The Society of Nuclear Medicine and Molecular Imaging (SNMMI), European Association of Nuclear Medicine (EANM), and the International Atomic Energy Agency (IAEA) have created a new guide for the creation of dedicated theranostics centers. Focusing on safety protocols and operational procedures, the guide provides a framework that highlights best practices that can be applied globally. Titled, “Joint EANM, SNMMI and IAEA Enabling Guide: How to Set Up a Theranostics Center,” the guide was published ahead-of-print by The Journal of Nuclear Medicine (JNM).
“This guide is the first comprehensive framework for establishing theranostic centers of excellence throughout the United States and worldwide,” says Ken Herrmann, MD, lead author of the guide and chair of the Department of Nuclear Medicine at the University of Duisburg-Essen in Essen, Germany. “Patients’ needs for high quality and competent theranostic services are at the center of this guide.”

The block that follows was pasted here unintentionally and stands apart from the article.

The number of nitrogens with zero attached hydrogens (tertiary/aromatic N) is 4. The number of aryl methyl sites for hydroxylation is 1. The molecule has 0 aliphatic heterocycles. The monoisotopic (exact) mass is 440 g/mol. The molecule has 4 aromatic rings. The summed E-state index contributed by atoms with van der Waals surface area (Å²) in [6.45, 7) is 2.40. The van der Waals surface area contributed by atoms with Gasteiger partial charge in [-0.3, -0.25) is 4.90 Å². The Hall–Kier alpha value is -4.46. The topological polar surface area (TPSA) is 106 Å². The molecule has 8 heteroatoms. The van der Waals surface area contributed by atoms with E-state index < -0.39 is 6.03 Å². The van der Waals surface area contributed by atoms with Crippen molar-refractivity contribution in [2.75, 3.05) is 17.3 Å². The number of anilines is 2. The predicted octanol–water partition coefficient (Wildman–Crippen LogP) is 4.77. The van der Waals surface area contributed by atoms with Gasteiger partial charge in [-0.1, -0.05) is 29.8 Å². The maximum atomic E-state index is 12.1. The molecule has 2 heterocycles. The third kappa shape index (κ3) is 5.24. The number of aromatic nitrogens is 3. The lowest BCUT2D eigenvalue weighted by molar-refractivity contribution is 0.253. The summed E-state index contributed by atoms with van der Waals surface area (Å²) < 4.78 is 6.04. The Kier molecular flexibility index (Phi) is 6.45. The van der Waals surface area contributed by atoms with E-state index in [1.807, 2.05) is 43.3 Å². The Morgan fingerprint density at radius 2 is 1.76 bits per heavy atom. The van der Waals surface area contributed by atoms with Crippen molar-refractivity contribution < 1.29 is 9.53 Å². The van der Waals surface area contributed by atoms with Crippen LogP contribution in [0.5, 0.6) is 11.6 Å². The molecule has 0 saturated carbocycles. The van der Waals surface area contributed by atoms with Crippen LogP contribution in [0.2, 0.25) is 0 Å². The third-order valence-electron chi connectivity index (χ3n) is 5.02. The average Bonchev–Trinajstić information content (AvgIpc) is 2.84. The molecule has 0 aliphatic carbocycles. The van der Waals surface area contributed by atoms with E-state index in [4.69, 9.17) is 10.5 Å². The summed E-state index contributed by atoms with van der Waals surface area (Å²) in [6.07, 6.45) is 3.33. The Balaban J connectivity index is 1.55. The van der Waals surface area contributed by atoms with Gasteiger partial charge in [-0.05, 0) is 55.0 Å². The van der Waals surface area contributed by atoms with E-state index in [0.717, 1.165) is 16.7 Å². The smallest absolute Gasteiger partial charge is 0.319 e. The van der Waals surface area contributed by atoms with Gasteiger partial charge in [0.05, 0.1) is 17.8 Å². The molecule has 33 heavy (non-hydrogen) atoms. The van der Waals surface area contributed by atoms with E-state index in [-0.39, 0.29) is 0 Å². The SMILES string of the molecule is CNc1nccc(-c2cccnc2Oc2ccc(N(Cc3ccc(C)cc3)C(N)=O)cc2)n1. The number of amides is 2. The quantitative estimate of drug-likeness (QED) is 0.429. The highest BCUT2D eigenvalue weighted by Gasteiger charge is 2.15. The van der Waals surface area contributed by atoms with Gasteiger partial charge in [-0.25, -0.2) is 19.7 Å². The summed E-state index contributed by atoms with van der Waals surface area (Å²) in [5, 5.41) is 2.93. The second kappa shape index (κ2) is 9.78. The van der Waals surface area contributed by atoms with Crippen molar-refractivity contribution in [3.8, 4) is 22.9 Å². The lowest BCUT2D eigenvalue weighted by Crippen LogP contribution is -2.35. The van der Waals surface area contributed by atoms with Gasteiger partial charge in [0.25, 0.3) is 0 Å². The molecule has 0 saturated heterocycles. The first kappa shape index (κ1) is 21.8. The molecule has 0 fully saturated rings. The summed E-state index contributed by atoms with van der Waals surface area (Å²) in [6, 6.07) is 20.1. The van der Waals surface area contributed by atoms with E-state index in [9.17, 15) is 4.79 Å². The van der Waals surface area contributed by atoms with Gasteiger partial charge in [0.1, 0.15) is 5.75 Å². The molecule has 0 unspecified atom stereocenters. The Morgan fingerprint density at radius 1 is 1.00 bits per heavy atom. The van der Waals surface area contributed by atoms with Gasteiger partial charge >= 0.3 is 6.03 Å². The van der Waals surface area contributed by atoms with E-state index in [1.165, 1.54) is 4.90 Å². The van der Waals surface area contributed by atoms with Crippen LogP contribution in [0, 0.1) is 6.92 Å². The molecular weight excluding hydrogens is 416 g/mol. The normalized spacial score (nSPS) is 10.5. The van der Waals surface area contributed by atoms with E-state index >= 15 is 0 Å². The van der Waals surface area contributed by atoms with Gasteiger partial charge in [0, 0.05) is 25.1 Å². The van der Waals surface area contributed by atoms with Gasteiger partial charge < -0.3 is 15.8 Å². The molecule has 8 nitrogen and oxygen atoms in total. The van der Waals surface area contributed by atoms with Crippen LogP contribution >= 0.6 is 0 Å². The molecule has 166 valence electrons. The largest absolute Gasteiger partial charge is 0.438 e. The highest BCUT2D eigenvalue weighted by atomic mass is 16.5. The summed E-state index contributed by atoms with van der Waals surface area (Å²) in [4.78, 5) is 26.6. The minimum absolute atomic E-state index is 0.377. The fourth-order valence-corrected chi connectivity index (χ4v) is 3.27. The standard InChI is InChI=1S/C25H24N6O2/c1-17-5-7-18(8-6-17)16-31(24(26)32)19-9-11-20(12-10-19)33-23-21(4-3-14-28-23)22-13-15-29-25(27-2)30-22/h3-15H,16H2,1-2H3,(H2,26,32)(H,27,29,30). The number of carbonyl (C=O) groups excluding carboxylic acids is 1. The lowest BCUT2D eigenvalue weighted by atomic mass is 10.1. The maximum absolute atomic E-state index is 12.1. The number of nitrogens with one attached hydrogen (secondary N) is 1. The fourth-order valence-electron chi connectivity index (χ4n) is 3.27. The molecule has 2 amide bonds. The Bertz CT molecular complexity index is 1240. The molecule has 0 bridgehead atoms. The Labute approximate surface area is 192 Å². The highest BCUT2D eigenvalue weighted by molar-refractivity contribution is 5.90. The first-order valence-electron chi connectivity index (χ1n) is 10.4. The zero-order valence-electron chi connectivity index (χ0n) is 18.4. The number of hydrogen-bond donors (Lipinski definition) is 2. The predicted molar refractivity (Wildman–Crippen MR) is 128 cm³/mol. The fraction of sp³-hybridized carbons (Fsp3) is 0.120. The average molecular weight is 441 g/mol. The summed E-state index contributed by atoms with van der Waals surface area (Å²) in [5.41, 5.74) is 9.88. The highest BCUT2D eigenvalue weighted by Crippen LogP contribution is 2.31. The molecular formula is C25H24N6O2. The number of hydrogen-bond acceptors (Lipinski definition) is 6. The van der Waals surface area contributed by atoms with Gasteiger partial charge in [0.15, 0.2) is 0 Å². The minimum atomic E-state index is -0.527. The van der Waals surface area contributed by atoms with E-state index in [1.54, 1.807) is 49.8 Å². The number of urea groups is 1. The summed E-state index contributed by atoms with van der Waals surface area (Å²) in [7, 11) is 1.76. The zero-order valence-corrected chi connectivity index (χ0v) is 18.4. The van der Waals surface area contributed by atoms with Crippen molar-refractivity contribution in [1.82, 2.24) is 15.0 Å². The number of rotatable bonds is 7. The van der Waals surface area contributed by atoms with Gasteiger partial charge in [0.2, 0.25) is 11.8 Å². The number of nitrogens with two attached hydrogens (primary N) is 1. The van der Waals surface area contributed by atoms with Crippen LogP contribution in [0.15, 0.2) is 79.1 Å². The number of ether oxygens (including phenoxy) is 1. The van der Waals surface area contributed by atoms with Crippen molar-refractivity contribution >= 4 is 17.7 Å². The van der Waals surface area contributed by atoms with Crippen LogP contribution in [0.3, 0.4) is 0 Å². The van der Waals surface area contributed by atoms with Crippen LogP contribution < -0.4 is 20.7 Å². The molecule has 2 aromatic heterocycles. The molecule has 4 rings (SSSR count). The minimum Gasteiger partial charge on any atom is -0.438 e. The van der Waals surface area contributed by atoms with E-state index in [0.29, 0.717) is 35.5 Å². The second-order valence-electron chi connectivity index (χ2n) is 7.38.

With the approval of 177Lu-DOTATATE for neuroendocrine tumors and 177Lu-PSMA-617 for metastatic castration resistant prostate cancer, the interest in targeted radionuclide therapies has increased tremendously recently. The projected surge in demand for theranostics infrastructure and appropriately skilled professional staff will pose both a challenge and an opportunity for healthcare systems.
To prepare for the demand from cancer patients, referring physicians and society, the joint guide was developed for stakeholders interested in setting up dedicated theranostic centers. The guide covers regulatory, logistical, and technical considerations in regard to radiation protection, storage, administration, and other topics. Medical considerations, such as training, collaboration with clinical partners, treatment indications, and important lessons learned from early adopters of theranostics, are also included. Additionally, the guide provides advice for troubleshooting during the creation of a theranostic service.
“The era of theranostics offers a great opportunity to improve patient care, and its clear that theranostics will become a mainstay of personalized cancer treatment,” Herrmann notes. “This guide firmly establishes nuclear medicine as the initiator, innovator, and driver, of theranostics.”